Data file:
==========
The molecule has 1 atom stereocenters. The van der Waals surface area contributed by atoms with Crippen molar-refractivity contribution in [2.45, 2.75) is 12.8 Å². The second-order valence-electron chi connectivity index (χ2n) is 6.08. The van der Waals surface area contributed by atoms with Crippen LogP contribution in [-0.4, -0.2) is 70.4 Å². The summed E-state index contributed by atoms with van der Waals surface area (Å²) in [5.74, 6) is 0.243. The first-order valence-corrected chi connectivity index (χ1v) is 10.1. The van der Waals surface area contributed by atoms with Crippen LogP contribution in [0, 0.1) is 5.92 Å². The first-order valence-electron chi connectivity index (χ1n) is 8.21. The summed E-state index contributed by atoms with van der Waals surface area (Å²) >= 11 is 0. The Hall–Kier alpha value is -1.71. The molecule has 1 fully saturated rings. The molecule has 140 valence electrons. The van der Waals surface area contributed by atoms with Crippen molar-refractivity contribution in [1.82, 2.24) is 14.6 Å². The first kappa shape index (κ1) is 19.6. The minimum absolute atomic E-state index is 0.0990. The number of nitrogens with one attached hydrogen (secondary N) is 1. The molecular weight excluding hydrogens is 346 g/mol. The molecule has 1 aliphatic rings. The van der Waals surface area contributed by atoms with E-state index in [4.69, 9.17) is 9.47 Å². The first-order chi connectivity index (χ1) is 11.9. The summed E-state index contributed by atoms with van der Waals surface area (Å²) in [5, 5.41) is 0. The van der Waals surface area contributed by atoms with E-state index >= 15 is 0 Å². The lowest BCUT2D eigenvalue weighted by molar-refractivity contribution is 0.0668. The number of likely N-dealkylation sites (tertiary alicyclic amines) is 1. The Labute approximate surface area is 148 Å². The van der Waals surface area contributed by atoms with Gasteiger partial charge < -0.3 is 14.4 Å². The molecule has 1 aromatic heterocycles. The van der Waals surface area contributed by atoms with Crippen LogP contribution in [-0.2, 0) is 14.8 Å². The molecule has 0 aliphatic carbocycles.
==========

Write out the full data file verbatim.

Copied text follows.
The molecule has 1 atom stereocenters. The van der Waals surface area contributed by atoms with Crippen molar-refractivity contribution in [2.45, 2.75) is 12.8 Å². The second-order valence-electron chi connectivity index (χ2n) is 6.08. The van der Waals surface area contributed by atoms with Crippen LogP contribution in [-0.4, -0.2) is 70.4 Å². The summed E-state index contributed by atoms with van der Waals surface area (Å²) in [5.74, 6) is 0.243. The first-order valence-corrected chi connectivity index (χ1v) is 10.1. The van der Waals surface area contributed by atoms with Crippen LogP contribution in [0, 0.1) is 5.92 Å². The first-order valence-electron chi connectivity index (χ1n) is 8.21. The summed E-state index contributed by atoms with van der Waals surface area (Å²) >= 11 is 0. The Hall–Kier alpha value is -1.71. The molecule has 1 fully saturated rings. The molecule has 140 valence electrons. The van der Waals surface area contributed by atoms with Crippen molar-refractivity contribution in [1.82, 2.24) is 14.6 Å². The first kappa shape index (κ1) is 19.6. The minimum absolute atomic E-state index is 0.0990. The number of nitrogens with one attached hydrogen (secondary N) is 1. The molecular weight excluding hydrogens is 346 g/mol. The molecule has 1 aliphatic rings. The van der Waals surface area contributed by atoms with E-state index in [4.69, 9.17) is 9.47 Å². The first-order chi connectivity index (χ1) is 11.9. The summed E-state index contributed by atoms with van der Waals surface area (Å²) in [5, 5.41) is 0. The van der Waals surface area contributed by atoms with E-state index >= 15 is 0 Å². The lowest BCUT2D eigenvalue weighted by molar-refractivity contribution is 0.0668. The number of likely N-dealkylation sites (tertiary alicyclic amines) is 1. The Labute approximate surface area is 148 Å². The van der Waals surface area contributed by atoms with Gasteiger partial charge < -0.3 is 14.4 Å². The molecule has 1 aromatic heterocycles. The van der Waals surface area contributed by atoms with Crippen LogP contribution in [-0.2, 0) is 14.8 Å². The molecule has 0 aliphatic carbocycles.